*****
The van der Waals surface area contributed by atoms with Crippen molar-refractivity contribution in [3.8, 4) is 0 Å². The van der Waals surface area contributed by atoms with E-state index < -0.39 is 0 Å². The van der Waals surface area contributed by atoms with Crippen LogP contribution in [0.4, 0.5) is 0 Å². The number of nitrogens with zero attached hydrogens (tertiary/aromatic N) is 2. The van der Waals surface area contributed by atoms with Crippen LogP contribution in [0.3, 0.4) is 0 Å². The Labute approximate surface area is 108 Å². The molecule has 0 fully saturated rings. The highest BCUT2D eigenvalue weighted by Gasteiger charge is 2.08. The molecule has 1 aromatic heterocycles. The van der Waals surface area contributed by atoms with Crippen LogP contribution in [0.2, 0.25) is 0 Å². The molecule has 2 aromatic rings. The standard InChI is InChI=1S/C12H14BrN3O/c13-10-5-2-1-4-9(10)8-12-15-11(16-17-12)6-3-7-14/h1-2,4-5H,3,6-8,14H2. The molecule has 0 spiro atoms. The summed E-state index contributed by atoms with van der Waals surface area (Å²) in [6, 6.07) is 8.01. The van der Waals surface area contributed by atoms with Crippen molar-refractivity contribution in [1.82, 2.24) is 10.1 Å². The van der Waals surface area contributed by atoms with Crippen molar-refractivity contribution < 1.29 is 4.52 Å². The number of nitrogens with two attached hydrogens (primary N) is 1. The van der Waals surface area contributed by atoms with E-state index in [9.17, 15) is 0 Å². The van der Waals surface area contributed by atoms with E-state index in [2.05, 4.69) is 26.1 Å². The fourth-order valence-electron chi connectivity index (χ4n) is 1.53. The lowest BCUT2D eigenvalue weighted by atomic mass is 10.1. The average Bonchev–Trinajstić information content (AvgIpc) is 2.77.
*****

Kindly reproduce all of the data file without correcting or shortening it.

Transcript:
The van der Waals surface area contributed by atoms with Crippen molar-refractivity contribution in [3.8, 4) is 0 Å². The van der Waals surface area contributed by atoms with E-state index < -0.39 is 0 Å². The van der Waals surface area contributed by atoms with Crippen LogP contribution in [0.4, 0.5) is 0 Å². The number of nitrogens with zero attached hydrogens (tertiary/aromatic N) is 2. The van der Waals surface area contributed by atoms with Crippen LogP contribution in [0.3, 0.4) is 0 Å². The Labute approximate surface area is 108 Å². The molecule has 0 fully saturated rings. The highest BCUT2D eigenvalue weighted by Gasteiger charge is 2.08. The molecule has 1 aromatic heterocycles. The van der Waals surface area contributed by atoms with Crippen LogP contribution in [0.2, 0.25) is 0 Å². The molecule has 2 aromatic rings. The standard InChI is InChI=1S/C12H14BrN3O/c13-10-5-2-1-4-9(10)8-12-15-11(16-17-12)6-3-7-14/h1-2,4-5H,3,6-8,14H2. The molecule has 0 spiro atoms. The summed E-state index contributed by atoms with van der Waals surface area (Å²) in [6, 6.07) is 8.01. The van der Waals surface area contributed by atoms with Crippen molar-refractivity contribution in [1.82, 2.24) is 10.1 Å². The van der Waals surface area contributed by atoms with Crippen molar-refractivity contribution < 1.29 is 4.52 Å². The number of nitrogens with two attached hydrogens (primary N) is 1. The van der Waals surface area contributed by atoms with E-state index in [9.17, 15) is 0 Å². The van der Waals surface area contributed by atoms with E-state index in [2.05, 4.69) is 26.1 Å². The fourth-order valence-electron chi connectivity index (χ4n) is 1.53. The lowest BCUT2D eigenvalue weighted by atomic mass is 10.1. The average Bonchev–Trinajstić information content (AvgIpc) is 2.77.